How to Reticulate Silver

How to Reticulate Silver

Reticulation is a technique that produces an incredibly beautiful texture of peaks and valleys in your metal designs. With practice you can, to a certain extent, “control” the pattern that is achieved; however, due to the very nature of the technique, you will never be able to replicate a specific texture, which makes each piece a true one-of-a-kind. The technique is not difficult but, as with all jewelry techniques, it does take a little time and patience to master.

The reticulation process begins by depleting the copper from the alloy's surface. The depletion process will leave a silver- or gold-rich (depending on the alloy used) surface layer and a core that has a higher percentage of copper. The result is a sheet of metal that has two different melting points, the core being the lower of the two. This unique composition is what makes reticulation possible.

The process of reticulation is the same no matter which alloy you use; however, the depletion process for sterling or 14k gold will have to be repeated many more times compared to that of a reticulation alloy, which contains a higher percentage of copper.

The Depletion Process

Set your sheet of metal on a soldering pad or pumice media in an annealing pan.

Heat the sheet to an annealing temperature using a neutral flame. You do not need to use a flux or firescale retardant because you want firescale to form, this is how the copper that is in the surface layers become depleted. Using copper tongs, quench the metal in clean water and place it into a warmed pickle bath for 5 minutes. Using a freshly mixed solution of pickle is best; it will work quicker in removing the copper oxides.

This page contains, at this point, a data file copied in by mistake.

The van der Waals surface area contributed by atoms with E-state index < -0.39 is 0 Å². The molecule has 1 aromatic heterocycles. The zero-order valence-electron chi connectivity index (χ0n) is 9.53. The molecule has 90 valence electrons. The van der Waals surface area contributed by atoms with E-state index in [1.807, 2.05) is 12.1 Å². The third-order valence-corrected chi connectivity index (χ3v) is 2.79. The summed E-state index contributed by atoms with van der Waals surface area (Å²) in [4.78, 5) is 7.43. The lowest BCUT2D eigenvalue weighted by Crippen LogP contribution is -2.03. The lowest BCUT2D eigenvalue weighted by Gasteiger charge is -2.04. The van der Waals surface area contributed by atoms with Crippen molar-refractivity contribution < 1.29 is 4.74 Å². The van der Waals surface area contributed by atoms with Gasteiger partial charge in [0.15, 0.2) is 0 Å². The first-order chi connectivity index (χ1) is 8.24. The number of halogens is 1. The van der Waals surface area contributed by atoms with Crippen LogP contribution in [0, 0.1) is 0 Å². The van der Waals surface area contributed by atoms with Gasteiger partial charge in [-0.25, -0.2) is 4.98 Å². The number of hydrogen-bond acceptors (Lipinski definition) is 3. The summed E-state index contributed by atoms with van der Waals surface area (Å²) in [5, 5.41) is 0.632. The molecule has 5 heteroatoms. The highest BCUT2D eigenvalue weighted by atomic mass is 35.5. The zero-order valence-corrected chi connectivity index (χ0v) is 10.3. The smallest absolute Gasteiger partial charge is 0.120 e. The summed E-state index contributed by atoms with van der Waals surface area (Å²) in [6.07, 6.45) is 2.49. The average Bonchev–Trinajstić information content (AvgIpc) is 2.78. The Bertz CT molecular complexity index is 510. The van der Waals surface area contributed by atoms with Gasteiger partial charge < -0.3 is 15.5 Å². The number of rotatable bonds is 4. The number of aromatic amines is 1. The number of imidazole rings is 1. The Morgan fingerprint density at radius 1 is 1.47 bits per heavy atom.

Remove the metal from the pickle and rinse the piece in clean water while brushing the surface with a brass brush. You will see the copper that is rising to the surface in the form of a pink stain deep in the surface.

Repeat steps 1-4 until you have a powder white or gold surface when the piece is removed from the pickle, once this layer is achieved you can skip the brass brushing. It will usually take 3 to 5 depletion cycles for reticulation alloys, and 10-15 cycles for sterling silver or 14k gold.

Reticulating the Surface

Once you have a silver or gold rich surface you can now reticulate the metal. As mentioned above the sheet is now composed of two distinct layers, one of which is the silver or gold rich surface and the other is an inner core with a higher percentage of copper. The inner core will have a lower melting point than that of the surface layer. When the metal is brought to a temperature in which the core alloy begins to melt the surface layer will still be in a solid state. As heat is removed the inner alloy will solidify and contract which will cause the surface layers to wrinkle and reticulate.

Set the piece on a soldering pad and begin to heat the metal to an annealing temperature. Once you have reached an annealing temperature concentrate the flame in one spot on the metal sheet, heat that spot for a second or two until you see the metal begin to glow then move the flame away, you will see the metal begin to wrinkle; the reticulation will follow the flame.

Once the piece is reticulated quench in water and place in the pickle bath with copper tongs. Remove the piece from the pickle and rinse.

The metal is now ready to be used in your designs. It can be cut, shaped, bent and formed. If you plan on soldering the piece, you should use medium or easy solder.